The biggest challenge has been the "insane" financial cost of $350,000 to do the championship.

"At the start of the year, I was like 'This is impossible, but in an 'only God' fashion, we manage to do it'."

He's needing to find $50,000 by the end of the month to make it to Finland.

"I wouldn't say you're ever confident," he says of finding the money. "But it all comes together. We've been in the same situation for every rally."

He struggled in Sweden, having run around madly to raise funds to get over there and race, and then, jet-lagged, had to perform.

"Mentally, it's really tough. I'm just trying my best, honestly. I know at the end of the day, if this doesn't come off, there's no way I've got any regrets because I've thrown everything we've got at it."

"Mentally, it's really tough. I'm just trying my best, honestly. I know at the end of the day, if this doesn't come off, there's no way I've got any regrets because I've thrown everything we've got at it."

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He's been away for 90 out of 150 nights this year, mostly self-promoting around New Zealand at rallies and car club events.

"It's just like anybody starting a business, which is essentially what we're doing - making it a viable thing."

He sold his first and only rally car, a Toyota Levin, to buy an engagement ring five years ago, and has fortunately borrowed rally cars since then.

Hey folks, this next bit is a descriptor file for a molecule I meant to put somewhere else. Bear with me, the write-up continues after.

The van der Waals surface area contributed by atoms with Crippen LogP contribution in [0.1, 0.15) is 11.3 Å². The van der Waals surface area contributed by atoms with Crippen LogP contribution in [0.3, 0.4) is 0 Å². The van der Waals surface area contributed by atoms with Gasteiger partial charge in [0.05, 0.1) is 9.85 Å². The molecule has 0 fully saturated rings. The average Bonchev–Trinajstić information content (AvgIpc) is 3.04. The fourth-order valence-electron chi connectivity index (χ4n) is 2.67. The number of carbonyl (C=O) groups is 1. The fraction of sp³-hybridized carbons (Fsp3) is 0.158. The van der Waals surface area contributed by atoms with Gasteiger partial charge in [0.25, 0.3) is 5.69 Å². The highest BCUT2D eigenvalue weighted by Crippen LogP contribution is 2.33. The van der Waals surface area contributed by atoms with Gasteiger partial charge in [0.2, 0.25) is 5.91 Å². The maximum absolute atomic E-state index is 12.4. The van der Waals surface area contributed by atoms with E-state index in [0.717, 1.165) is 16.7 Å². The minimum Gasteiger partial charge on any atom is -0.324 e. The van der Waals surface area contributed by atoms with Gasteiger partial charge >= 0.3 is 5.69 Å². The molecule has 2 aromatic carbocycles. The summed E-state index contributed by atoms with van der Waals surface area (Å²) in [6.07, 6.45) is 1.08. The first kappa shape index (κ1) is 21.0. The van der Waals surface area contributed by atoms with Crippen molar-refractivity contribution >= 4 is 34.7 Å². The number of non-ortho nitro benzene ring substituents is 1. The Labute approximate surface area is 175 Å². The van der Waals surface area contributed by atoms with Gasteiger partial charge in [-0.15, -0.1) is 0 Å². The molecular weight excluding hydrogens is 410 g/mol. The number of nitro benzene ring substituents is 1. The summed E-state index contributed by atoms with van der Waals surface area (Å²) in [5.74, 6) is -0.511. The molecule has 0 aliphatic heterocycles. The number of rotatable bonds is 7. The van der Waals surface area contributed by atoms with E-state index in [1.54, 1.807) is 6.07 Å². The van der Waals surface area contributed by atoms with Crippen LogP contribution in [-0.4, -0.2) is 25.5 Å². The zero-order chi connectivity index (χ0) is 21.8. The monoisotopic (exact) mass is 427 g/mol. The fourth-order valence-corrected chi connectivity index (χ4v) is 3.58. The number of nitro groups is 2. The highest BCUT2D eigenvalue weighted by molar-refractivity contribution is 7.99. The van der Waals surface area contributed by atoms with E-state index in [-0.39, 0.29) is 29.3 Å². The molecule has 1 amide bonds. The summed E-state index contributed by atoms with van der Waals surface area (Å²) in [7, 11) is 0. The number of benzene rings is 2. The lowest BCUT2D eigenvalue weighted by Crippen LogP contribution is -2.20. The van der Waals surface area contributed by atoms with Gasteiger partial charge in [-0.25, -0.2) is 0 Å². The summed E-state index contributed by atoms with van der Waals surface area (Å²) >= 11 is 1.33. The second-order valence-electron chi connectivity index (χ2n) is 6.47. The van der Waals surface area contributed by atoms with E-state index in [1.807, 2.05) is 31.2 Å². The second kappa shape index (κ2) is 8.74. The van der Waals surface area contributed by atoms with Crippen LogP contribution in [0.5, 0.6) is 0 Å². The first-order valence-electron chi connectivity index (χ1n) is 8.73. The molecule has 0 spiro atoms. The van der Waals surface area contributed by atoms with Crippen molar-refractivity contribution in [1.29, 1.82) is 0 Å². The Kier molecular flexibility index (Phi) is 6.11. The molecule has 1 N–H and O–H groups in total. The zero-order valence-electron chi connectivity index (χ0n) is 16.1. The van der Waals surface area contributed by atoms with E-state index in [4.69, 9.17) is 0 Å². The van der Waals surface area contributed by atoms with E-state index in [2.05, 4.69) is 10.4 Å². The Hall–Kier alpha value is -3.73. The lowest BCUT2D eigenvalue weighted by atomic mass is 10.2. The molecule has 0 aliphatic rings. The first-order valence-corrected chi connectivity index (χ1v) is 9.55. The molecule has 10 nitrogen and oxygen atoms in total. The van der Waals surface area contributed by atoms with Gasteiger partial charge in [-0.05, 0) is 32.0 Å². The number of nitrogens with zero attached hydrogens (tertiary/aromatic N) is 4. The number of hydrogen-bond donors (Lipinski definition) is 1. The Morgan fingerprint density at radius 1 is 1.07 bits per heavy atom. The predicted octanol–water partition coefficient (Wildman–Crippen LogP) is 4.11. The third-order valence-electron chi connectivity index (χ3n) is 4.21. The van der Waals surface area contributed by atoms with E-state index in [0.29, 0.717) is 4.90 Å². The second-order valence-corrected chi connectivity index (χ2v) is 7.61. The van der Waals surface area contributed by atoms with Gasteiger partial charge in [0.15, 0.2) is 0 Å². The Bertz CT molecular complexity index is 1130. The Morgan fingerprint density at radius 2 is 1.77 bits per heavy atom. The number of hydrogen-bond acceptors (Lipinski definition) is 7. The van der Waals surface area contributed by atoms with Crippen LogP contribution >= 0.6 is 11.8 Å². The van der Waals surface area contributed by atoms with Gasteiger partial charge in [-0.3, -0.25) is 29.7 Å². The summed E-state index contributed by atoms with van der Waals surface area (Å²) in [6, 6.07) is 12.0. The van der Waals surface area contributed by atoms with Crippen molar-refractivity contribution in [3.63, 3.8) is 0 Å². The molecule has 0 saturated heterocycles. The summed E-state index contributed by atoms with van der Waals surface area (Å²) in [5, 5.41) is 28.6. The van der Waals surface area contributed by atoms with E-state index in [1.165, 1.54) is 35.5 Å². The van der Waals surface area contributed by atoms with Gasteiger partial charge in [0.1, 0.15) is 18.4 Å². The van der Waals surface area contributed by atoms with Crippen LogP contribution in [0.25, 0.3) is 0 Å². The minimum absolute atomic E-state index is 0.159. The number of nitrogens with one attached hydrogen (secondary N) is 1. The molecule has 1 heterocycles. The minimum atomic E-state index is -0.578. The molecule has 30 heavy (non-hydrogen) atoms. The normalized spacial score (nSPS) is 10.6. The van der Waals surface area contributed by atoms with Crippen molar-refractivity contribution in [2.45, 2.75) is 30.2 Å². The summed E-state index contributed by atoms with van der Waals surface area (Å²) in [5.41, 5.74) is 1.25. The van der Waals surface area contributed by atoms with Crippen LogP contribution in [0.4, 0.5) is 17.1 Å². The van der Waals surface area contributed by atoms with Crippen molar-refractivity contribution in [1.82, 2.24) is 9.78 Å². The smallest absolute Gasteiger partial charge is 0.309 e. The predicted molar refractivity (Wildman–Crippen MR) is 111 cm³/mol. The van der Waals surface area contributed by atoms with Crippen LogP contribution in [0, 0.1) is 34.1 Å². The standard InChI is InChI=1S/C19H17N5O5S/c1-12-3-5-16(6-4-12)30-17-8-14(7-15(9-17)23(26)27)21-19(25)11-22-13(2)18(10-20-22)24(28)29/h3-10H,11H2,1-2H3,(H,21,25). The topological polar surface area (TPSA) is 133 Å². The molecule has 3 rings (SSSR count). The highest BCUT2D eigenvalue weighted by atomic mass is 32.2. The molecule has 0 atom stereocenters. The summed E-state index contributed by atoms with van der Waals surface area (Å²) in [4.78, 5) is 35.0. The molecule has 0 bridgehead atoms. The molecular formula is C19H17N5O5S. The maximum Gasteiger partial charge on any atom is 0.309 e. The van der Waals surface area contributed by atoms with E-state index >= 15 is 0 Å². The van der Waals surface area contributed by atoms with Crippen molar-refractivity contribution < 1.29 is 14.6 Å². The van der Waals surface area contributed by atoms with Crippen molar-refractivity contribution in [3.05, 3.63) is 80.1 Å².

He and wife Adina recently borrowed $100,000 to kick-start his WRC rally career, which they will need to pay back.

The couple live in a rented two-storey beach house and survive off Adina's wage as a physio, and whatever contract work Holder can do as a mechanical engineer when he's in between rallies, promotion and fundraising.

"Adina often says she wishes I'd been good at badminton, and at times, I've thought I'd rather be able to sing well instead, but you make the most of the talents you've got."

He can laugh at the desperateness of making his dream come true.

The biggest challenge of the JWRC has been the
The biggest challenge of the JWRC has been the "insane" financial cost of $350,000 to do the championship. Photo / John Borren

He's an optimist, and an all-around nice guy, with a relaxed nature.

He's missed weddings, 21sts, hanging out with friends and having friends, to pursue motorsport because he has a natural ability, and has always known "this is the direction in my life".

Adina is happy to go along for the ride, and extremely supportive, but draws the line at being fanatical.

"That's why we don't have any rally memorabilia around," he says scanning his immaculate and fairly minimalist lounge. "We have scented candles and some wedding photos."

Rallying struggles for visibility in New Zealand, where it's largely a "minority sport", while elsewhere in the world it's big-league.

Big is where Holder wants to be. "The goal and the motivation is to be world champion."

"The goal and the motivation is to be world champion."

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He has a personal goal of six years to achieve that but says realistically, it could be eight years.

He is aged 29 which is "quite old" in motorsport, but given rally driver Sébastien Loeb retired at age 38 after winning the world championship consecutively nine times, he feels he's got time.

"Although a lot of people don't see it that way. Fortunately, I look quite young. I shave and then I'm like 23 again," he jokes.

As well as having commercial sponsorship from big and small businesses, he's now set up a shareholding scheme.

Holder, pictured in Corsica, says rallying struggles for visibility in New Zealand, where it's largely a